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Leveraging Supplier Sample Parts for Design Efficiency

As a component engineer, I am often the target of interest for visiting suppliers bearing their goods in sample cases. I have to admit, I enjoy these visits, as it helps me stay up-to-date with new component developments and alternate source potentials.

However, I find that if I have prepared and sent a spreadsheet of current manufacturer's part numbers that are relevant to the new supplier's product offerings, I am more likely to see the products that are the best fit for my company. As an example, I might send a list of Coilcraft inductors to a potential inductor alternate source supplier to match the original Coilcraft specifications, and bring in samples on the next scheduled visit.

I have also pre-sent them a sample part request information form that they are to complete before submitting the actual parts to me. That way, when they bring in the parts and the matching completed form, I can assign a sample traveler number to track progress while the parts are moving through the various qualification processes.

When the supplier calls a week later to see how the qualification is proceeding, I can pull the traveler paperwork and see where the parts are and what testing results are listed to date. This rapid response system is very gratifying to the prospective supplier as it tells him that his time spent at our company was not in vain. It also builds confidence towards our company as the supplier can appreciate the resident organization tools that speak well of our sincerity, integrity, and business maturity.

Offloading the completion of the form to the supplier means that because the information required includes concerns about availability, lead time, budgetary cost at various quantities, and technical specifications, purchasing does not have to make a secondary research effort to ascertain whether the prospective parts fit into the cost, and can schedule expectations that are consistent with the company's targets. The time and effort savings are significant, because most of the information needed about the parts are included on the form and attachments as requested.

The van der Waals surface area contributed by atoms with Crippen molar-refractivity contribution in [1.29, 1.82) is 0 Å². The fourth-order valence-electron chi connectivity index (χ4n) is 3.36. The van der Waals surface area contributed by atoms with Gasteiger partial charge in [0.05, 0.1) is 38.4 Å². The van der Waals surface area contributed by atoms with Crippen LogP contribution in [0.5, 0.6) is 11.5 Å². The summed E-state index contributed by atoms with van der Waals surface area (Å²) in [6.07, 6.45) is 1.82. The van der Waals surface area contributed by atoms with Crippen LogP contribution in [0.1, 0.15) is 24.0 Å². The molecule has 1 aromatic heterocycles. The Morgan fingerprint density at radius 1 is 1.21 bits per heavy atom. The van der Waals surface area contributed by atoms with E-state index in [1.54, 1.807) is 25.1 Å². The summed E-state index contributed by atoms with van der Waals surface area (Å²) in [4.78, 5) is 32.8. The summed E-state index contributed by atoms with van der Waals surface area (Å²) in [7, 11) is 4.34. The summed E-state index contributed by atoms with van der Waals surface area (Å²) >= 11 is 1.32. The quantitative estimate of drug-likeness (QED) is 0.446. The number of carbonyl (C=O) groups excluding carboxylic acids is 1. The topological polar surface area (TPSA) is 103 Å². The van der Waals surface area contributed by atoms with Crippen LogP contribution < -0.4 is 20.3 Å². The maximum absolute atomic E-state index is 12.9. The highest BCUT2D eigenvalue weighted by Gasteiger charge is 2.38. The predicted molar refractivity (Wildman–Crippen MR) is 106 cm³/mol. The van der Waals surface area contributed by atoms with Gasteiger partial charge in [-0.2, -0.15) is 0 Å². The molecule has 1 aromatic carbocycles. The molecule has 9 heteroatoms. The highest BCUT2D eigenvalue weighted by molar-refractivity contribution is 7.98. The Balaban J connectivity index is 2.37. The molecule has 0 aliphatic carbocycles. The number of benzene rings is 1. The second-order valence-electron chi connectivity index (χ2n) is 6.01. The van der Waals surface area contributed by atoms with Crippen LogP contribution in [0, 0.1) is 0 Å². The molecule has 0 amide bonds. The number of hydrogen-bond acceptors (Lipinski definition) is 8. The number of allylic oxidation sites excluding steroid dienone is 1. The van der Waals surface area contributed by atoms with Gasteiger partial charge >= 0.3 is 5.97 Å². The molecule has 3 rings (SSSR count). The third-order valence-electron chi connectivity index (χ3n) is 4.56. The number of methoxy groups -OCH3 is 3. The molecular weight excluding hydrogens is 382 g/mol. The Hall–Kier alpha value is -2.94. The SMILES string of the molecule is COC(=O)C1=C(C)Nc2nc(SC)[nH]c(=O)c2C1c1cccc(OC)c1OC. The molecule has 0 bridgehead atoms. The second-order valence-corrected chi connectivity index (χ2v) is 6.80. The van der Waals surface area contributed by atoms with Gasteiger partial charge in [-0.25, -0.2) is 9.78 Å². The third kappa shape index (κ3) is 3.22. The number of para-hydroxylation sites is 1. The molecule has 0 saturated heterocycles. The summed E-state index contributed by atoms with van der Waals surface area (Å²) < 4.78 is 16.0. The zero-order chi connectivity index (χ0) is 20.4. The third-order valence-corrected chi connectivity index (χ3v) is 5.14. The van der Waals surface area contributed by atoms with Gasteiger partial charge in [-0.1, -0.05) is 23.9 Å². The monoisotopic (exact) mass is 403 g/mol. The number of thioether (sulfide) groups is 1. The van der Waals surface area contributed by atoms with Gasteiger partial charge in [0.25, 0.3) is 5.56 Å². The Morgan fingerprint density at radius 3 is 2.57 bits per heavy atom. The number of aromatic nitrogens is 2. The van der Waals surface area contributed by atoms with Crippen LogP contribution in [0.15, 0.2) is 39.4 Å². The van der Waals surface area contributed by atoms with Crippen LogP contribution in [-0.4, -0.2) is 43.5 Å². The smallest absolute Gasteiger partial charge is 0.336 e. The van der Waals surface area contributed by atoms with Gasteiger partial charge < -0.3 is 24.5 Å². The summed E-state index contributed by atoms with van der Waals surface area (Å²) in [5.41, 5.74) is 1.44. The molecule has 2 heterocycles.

While the parts are being cycled through the qualification process, be sure to hold back one or two for reference parts. That way, if the parts are lost in the mill somewhere, you can quickly retrieve your held-back parts to reinsert into the qualification efforts.

Always file away at least one part to use as the gold standard for future comparison studies. I have seen where we have qualified some items, and when the supplier has started shipping, they are different from the parts we tested. That is why you will need to have a sample file cabinet that houses your samples identified by the original traveler number for easy retrieval. It's not just a protective move. It's the only way you will be able to prove to the supplier that the parts you qualified were not the same as the ones they are shipping in volume.

After a year or two, your sample files will be extensive, but will never become obsolete. As long as you are repairing return products, you will need to check to see if the failed components on the boards match your sample cabinet parts. If they do, then you will need to understand the root cause of the failure to determine if your qualification test needs to be modified to cover the newly discovered failure mode.